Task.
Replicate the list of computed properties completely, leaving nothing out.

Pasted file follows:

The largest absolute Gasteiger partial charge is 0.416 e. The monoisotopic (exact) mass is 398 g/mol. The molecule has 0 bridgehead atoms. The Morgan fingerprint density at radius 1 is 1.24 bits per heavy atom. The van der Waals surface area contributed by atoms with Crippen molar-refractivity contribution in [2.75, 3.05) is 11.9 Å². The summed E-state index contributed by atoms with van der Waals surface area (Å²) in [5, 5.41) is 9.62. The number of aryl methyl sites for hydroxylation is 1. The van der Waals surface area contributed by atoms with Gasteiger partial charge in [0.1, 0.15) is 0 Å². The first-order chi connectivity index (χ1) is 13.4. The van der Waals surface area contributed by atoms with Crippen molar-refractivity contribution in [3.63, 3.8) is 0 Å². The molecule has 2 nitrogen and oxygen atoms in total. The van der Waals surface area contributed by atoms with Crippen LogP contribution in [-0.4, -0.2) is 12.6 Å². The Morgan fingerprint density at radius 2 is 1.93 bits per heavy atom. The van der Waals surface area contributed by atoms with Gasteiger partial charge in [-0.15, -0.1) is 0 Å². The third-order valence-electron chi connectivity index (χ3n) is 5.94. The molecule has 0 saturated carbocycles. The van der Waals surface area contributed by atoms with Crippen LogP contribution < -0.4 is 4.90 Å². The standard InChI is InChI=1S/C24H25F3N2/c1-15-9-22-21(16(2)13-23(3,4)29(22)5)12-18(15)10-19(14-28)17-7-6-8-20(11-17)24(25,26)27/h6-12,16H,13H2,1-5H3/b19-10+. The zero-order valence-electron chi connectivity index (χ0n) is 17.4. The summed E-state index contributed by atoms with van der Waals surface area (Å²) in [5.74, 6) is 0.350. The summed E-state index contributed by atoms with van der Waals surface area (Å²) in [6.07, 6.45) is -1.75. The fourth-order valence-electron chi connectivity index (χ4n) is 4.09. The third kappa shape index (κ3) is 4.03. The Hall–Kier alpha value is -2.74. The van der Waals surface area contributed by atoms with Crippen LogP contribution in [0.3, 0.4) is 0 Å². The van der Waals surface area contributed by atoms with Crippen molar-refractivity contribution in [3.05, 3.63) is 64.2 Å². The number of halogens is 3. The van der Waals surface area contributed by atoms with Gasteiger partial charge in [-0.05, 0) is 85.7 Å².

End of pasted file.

The largest absolute Gasteiger partial charge is 0.416 e. The monoisotopic (exact) mass is 398 g/mol. The molecule has 0 bridgehead atoms. The Morgan fingerprint density at radius 1 is 1.24 bits per heavy atom. The van der Waals surface area contributed by atoms with Crippen molar-refractivity contribution in [2.75, 3.05) is 11.9 Å². The summed E-state index contributed by atoms with van der Waals surface area (Å²) in [5, 5.41) is 9.62. The number of aryl methyl sites for hydroxylation is 1. The van der Waals surface area contributed by atoms with Gasteiger partial charge in [0.1, 0.15) is 0 Å². The first-order chi connectivity index (χ1) is 13.4. The van der Waals surface area contributed by atoms with Crippen molar-refractivity contribution in [3.63, 3.8) is 0 Å². The molecule has 2 nitrogen and oxygen atoms in total. The van der Waals surface area contributed by atoms with Crippen LogP contribution in [-0.4, -0.2) is 12.6 Å². The Morgan fingerprint density at radius 2 is 1.93 bits per heavy atom. The van der Waals surface area contributed by atoms with Gasteiger partial charge in [-0.15, -0.1) is 0 Å². The third-order valence-electron chi connectivity index (χ3n) is 5.94. The molecule has 0 saturated carbocycles. The van der Waals surface area contributed by atoms with Crippen LogP contribution < -0.4 is 4.90 Å². The standard InChI is InChI=1S/C24H25F3N2/c1-15-9-22-21(16(2)13-23(3,4)29(22)5)12-18(15)10-19(14-28)17-7-6-8-20(11-17)24(25,26)27/h6-12,16H,13H2,1-5H3/b19-10+. The zero-order valence-electron chi connectivity index (χ0n) is 17.4. The summed E-state index contributed by atoms with van der Waals surface area (Å²) in [5.74, 6) is 0.350. The summed E-state index contributed by atoms with van der Waals surface area (Å²) in [6.07, 6.45) is -1.75. The fourth-order valence-electron chi connectivity index (χ4n) is 4.09. The third kappa shape index (κ3) is 4.03. The Hall–Kier alpha value is -2.74. The van der Waals surface area contributed by atoms with Crippen LogP contribution in [0.3, 0.4) is 0 Å². The van der Waals surface area contributed by atoms with Crippen molar-refractivity contribution in [3.05, 3.63) is 64.2 Å². The number of halogens is 3. The van der Waals surface area contributed by atoms with Gasteiger partial charge in [-0.05, 0) is 85.7 Å².